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Thursday, November 23, 2006

Law - An upshot of the NY Times series on Justice-of-the-Peace-type courts in NY State

Recall the three-part NY Times series this summer on New York State's local court system? Here is a NYT quote from this Sept. 27th ILB entry:

Although they are key institutions of justice in more than 1,000 small towns and suburbs across New York, trying misdemeanor cases and lawsuits, a vast majority of the justices who run them are not lawyers, and receive only a few days’ legal training. The justices are often elected in low-turnout races, keep few records and operate largely without supervision — leaving a long trail of injustices and mangled rulings.
Yesterday the NYT ran this story by William Glaberson headed "Plan to Revamp N.Y. Justice Courts Is Announced." It begins:
ALBANY, Nov. 21 —New York’s top judicial officials outlined a plan today to begin revamping the state’s 300-year old system of town and village courts, which have been criticized for decades as outmoded, unsupervised and unfair.

The plan, announced here by the state’s chief judge, Judith S. Kaye, included some measures that critics of the courts have been recommending for years. Among them is a plan to require that the local courts — known as justice courts — begin keeping a word-for-word record of their proceedings, as every other court in the state does.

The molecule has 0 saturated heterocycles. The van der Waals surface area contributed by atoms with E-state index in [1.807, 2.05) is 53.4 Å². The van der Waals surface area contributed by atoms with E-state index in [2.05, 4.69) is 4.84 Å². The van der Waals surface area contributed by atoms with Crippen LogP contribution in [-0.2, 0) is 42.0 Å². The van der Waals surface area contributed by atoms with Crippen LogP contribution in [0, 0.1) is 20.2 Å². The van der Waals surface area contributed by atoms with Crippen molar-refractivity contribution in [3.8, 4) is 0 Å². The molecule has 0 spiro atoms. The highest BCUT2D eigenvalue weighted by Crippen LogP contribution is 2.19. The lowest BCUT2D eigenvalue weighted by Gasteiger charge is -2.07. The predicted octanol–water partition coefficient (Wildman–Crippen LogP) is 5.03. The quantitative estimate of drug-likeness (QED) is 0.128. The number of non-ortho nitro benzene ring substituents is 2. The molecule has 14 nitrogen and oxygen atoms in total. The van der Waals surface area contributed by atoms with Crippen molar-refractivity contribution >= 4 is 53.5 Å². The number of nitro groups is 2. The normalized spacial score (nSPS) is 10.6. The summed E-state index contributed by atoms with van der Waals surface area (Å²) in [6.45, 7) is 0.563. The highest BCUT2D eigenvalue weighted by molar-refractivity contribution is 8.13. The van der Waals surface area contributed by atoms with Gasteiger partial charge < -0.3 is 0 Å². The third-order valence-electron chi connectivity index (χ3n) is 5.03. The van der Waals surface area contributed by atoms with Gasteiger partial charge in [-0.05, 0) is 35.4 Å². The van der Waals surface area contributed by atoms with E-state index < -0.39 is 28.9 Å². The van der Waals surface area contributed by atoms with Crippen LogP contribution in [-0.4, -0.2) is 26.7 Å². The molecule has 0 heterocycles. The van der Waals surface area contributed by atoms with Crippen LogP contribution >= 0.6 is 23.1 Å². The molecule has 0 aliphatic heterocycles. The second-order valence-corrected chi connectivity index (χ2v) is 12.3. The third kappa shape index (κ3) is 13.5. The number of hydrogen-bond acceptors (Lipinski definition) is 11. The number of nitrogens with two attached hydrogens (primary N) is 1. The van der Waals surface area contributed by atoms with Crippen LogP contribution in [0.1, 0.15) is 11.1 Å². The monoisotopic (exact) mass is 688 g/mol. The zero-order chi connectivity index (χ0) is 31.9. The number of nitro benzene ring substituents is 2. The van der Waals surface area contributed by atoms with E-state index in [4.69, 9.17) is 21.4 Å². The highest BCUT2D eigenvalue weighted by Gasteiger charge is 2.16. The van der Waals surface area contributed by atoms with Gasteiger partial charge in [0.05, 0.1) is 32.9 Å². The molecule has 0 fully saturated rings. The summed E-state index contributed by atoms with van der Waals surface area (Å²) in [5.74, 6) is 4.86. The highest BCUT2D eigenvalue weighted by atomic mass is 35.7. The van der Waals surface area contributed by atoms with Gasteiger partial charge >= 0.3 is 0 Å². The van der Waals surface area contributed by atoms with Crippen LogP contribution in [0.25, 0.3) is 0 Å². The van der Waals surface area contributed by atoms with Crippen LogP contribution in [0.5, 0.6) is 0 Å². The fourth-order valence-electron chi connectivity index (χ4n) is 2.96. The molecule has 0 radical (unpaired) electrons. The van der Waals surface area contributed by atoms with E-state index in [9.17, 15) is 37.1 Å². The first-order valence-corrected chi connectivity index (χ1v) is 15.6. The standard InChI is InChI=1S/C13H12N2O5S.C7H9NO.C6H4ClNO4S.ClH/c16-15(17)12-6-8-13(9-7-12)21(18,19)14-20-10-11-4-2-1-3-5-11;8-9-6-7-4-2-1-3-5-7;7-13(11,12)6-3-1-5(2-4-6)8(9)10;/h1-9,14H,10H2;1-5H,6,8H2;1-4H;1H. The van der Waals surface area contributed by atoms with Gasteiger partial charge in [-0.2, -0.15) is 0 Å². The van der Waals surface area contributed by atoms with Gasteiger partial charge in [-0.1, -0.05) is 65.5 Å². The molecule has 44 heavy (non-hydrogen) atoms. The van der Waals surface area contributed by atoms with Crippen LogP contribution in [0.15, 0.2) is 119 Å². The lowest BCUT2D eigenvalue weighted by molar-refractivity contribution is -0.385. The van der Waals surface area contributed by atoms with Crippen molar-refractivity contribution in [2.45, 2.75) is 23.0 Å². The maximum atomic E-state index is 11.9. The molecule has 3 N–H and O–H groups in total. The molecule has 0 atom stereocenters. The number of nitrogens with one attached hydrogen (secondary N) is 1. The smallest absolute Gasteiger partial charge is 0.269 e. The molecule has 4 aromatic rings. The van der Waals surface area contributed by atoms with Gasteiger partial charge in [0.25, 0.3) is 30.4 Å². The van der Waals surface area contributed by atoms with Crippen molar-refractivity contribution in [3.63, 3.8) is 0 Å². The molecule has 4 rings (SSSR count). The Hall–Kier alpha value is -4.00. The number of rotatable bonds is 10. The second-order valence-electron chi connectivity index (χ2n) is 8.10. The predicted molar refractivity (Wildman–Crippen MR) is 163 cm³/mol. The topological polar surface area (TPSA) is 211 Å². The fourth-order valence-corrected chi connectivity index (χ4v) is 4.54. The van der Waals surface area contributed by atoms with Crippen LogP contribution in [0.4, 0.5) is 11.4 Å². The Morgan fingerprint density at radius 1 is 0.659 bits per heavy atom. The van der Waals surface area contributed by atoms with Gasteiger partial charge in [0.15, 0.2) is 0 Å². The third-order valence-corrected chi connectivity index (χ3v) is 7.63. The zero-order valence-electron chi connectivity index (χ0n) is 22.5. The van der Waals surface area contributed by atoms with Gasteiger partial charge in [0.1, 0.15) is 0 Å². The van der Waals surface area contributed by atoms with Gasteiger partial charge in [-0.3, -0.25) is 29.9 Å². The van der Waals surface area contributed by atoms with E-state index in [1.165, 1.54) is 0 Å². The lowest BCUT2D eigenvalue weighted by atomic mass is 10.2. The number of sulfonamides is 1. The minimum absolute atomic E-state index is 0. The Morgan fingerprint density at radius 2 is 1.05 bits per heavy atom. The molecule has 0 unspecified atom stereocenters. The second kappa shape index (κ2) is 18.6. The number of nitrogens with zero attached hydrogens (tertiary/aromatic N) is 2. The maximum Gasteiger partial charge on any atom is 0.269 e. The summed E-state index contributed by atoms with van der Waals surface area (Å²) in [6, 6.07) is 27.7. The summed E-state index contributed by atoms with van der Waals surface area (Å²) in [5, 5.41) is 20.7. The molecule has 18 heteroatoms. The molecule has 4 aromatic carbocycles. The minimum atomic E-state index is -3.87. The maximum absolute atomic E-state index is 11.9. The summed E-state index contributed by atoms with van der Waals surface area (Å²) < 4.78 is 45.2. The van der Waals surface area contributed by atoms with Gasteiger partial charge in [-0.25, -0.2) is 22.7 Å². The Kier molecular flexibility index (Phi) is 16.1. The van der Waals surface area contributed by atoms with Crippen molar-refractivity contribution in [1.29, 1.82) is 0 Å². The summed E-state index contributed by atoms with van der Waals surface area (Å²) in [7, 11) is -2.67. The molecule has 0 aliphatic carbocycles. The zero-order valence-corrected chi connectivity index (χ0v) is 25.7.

The justice courts are a sprawling system of more than 1,200 courts that are often the first — and frequently the only — stop in the legal system for cases outside New York City. Dating from Colonial times, the courts occupy something of a time warp, with justices who are often poorly trained, who may hold hearings in firehouses, town highway garages or their own kitchens, and who dispense a form of justice unlike any other in the state.

The judiciary’s plan also outlined steps to increase training for the justices, to overhaul their testing, and to provide the courts with computers, which many now lack. The officials said they would begin a new program to monitor compliance with constitutional guarantees of the right to legal counsel, to require annual audits of each justice court’s books, and to increase the court system’s supervision of the courts.

“These courts must provide the same high standard of justice the public expects and deserves from any court in New York,” Judge Kaye said.

But the judiciary’s plan stopped short of dealing with many aspects of the justice court system that attracted complaints — those that critics say leave the state with two justice systems, a modern one for the state’s cities and a second, much less sophisticated one for suburban and rural areas. The State Assembly is to begin a broad examination of the justice court system in a hearing next month.

The judiciary plan would not, for example, require that justices in the town and village local courts be lawyers, as they must be in every other court in New York. Three-quarters of the town and village justices are not lawyers; some are sewer workers, plumbers or farmers. That, the officials said in a report accompanying today’s announcement, is “among the great challenges in New York governance.”

The court system’s plan also would not change the fact that the courts are part-time, often conduct business in small, out-of-the-way spaces, and, uniquely in the state court system, are financed by towns and villages instead of the state court budget.

Posted by Marcia Oddi on November 23, 2006 10:15 AM
Posted to Courts in general